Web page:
itchiness, swelling of tongue and lips, metallic taste
redness, hives, swelling of skin, face or body
tightness, hoarseness, hacking cough, difficulty swallowing
breathing, shortness of breath, repetitive coughing, wheezing
nausea, stomach pain, diarrhea
unsteadiness, drowsiness, sense of impending doom, coma
can lead rapidly to unconsciousness and death if not properly treated.
happens during a reaction?
individual produces antibodies (IgE) which recognize specific proteins
(allergens). These antibodies are on the outside of mast cells and
basophils. These cells are located hroughout the body. When an allergen
couples with the IgE antibodies, histamine and other mediators of
anaphylaxis are released from the mast cells and basophils. These
mediators cause blood vessels to leak (which leads to swelling and
drop in blood pressure) and airways to narrow (wheezing).
does a reaction look like?
may not always appear the same way in an allergic individual.
of reaction, is also unpredictable. The amount of the allergen (trigger),
asthma, the use of beta-blockers (cardiovascular medication) can
affect the reaction. That's why avoiding the trigger and immediate
treatment are so important.
is the best treatment for anaphylaxis?
(adrenaline) is a hormone produced naturally by the adrenal glands.
It is released at times of stress and causes what is often called
the "fight or flight" response. We all know the symptoms,
the pounding heart, anxiety, tremor. It increases heart rate, sends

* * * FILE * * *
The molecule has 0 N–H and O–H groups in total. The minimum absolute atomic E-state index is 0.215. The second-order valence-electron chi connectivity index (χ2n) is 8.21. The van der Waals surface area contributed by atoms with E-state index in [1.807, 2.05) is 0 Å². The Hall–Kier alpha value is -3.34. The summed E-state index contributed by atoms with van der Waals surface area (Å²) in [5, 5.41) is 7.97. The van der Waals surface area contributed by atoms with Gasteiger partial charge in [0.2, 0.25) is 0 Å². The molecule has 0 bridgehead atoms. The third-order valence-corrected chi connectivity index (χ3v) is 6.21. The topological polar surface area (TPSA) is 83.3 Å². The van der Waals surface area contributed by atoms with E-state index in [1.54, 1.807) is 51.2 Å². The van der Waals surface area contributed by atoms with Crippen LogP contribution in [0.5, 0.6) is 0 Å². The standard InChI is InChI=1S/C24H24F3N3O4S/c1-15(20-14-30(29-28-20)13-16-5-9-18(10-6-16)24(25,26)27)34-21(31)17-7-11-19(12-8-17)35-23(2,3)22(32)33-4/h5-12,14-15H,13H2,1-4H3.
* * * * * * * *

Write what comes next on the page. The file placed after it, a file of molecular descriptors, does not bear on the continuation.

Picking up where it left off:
blood to the muscles, narrows blood vessels and opens the airways.
When you give yourself a dose of epinephrine, you are giving your
body something that it is making already. You are just giving it
faster and at a higher dose.
side effects of epinephrine can include pounding heartbeat, paleness,
dizziness, weakness, trembling, headache, throbbing, restlessness,
anxiety and fear. Epinephrine reverses the negative effects of an
anaphylactic reaction. It is well recognized that early use of epinephrine
can be life-saving. Therefore, it is essential that someone who
has been prescribed this medicine keep it with them at all times.
A person who has had a reaction, no matter how mild, needs t be
seen in an emergency department. The reaction can return and become
more difficult to treat. If symptoms reoccur after the first injection,
a repeat injection can be given after 10-20 minutes while en route
to emergency care. Antihistamines or asthma inhalers cannot replace
epinephrine in the treatment of an anaphylactic reaction, although
they may be given in addition to epinephrine.
typically comes in an auto-injector. In Canada, the EpiPen®
is the only device available. It is easy to use and if used correctly,
significant injury is unlikely. Directions for use are on the package
insert. The outer thigh is the safest site for injection because there
are no major blood vessels or nerves in this area.